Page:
Rebecca Black has become a teen sensation. Not surprisingly in the age of the 15-second commercial, YouTube and Twitter, her rise to fame has been meteoric. Just a few days ago, nobody outside of her friends and family had ever heard of her. Then she recorded and posted a pop song called “Friday.” And people hated it, calling it the “worst song ever.” They hated it by the millions — and in that hate a 13-year-old star was born.
“Friday” seems to have brought out the music critic in everyone. It is difficult to say where it all began, but someone dubbed the tune the “worst song ever” and from there the video went viral. A Google search results in literally hundreds of results when Black’s name is attached to “worst song ever.” There is an endless parade of quips about the poorly thought-out lyrics, not to mention slams about the simplistic pop arrangement and the auto-tuned vocals. And that says nothing about the personal slams Black and her music endure on the YouTube video, which was first posted on February 10. Even Rolling Stone said it was an “unintentional parody of modern pop.”
Still, for all the hateful, disrespectful, and often cruel comments, Rebecca Black has become a household name in a relatively short time. Her infamy via song and video garnered her enough attention for ABC’s “Good Morning America” to have her appear and talk about her notoriety, her newfound fame, and the reception of her music video, which seemed to constitute nothing short of cyberbullying.
Black told “GMA,” ” At first, when I first saw all these nasty comments, I did cry. I felt like this was my fault. And I shouldn’t have done this, and this is all because of me. And now I don’t feel that way.”
“Friday” debuted on iTunes at #39. Not bad for a song that nobody but her carpooling friends had ever heard before last week. Two days later, it sat at #19 (March 20).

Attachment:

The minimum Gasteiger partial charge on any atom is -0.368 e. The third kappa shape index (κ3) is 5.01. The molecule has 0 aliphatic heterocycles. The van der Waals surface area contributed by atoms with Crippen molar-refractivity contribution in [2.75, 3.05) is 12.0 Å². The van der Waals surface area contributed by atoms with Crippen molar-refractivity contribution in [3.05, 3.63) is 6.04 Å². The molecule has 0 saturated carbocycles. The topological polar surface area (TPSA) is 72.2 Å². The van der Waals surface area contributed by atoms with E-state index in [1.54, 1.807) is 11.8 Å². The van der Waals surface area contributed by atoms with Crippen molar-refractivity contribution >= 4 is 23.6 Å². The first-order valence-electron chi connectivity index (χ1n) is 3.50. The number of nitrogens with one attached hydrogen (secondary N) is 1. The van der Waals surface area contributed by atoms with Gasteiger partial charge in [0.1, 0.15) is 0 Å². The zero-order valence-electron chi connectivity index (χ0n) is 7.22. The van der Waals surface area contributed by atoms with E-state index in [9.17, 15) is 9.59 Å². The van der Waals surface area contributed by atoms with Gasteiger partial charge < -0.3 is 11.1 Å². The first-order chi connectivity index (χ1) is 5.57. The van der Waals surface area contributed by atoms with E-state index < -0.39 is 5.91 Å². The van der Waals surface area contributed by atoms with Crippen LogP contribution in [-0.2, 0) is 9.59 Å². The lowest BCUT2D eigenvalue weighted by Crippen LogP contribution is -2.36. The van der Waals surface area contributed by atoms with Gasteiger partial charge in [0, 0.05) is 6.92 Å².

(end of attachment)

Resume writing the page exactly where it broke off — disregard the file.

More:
But people hated it — right?
At the same time, the afternoon of March 20 saw Black’s runaway viral video hit top the 26.5 million views threshold, up from 16 million on Thursday.
But… people hated it… right?
They did. In addition to all the spiteful comments, there are video reviews of the song’s awfulness, parodies of the “worst song ever,” and even poorly executed covers.
In some crazy descent into schadenfreude, like a Ke$ha song one hates but can’t get out of one’s mind once it has been heard, “Friday” seems to have taken over the collective consciousness of Internet users. People love to hate it. Hooked by the “worst ever” tag, more people are drawn one-by-one to a song that has managed to do what would seem to be impossible: Inspire an almost universal reaction, and that a predominantly negative one.
But it is also a negative reaction that has put a positive counter-reaction on a 13-year-old unsigned singer’s life — and bank account, through the sell of iTunes downloads and ringtones.
Then there is the fame thing…
Black also told “Good Morning America” that she had “talent on some level. I don’t think I’m the worst singer, but I don’t think I’m the best singer.”
The song was produced by Ark Music Factory in California and funded by Black’s parents. Her producer, Patrice Wilson, told “GMA” that Black was “actually really good” as a singer and had not performed the song off-key or needed the auto-tune to hide her vocals.
No word yet on whether or not Black is up for a follow-up single and the backlash it might inspire.
Suzan Clarke and Michael Milberger, “‘Friday’ Singer Rebecca Black Responds to ‘Worst Song Ever’ Label,” ABCNews.go.com
Rebecca Black, “Rebecca Black — Friday,” YouTube.com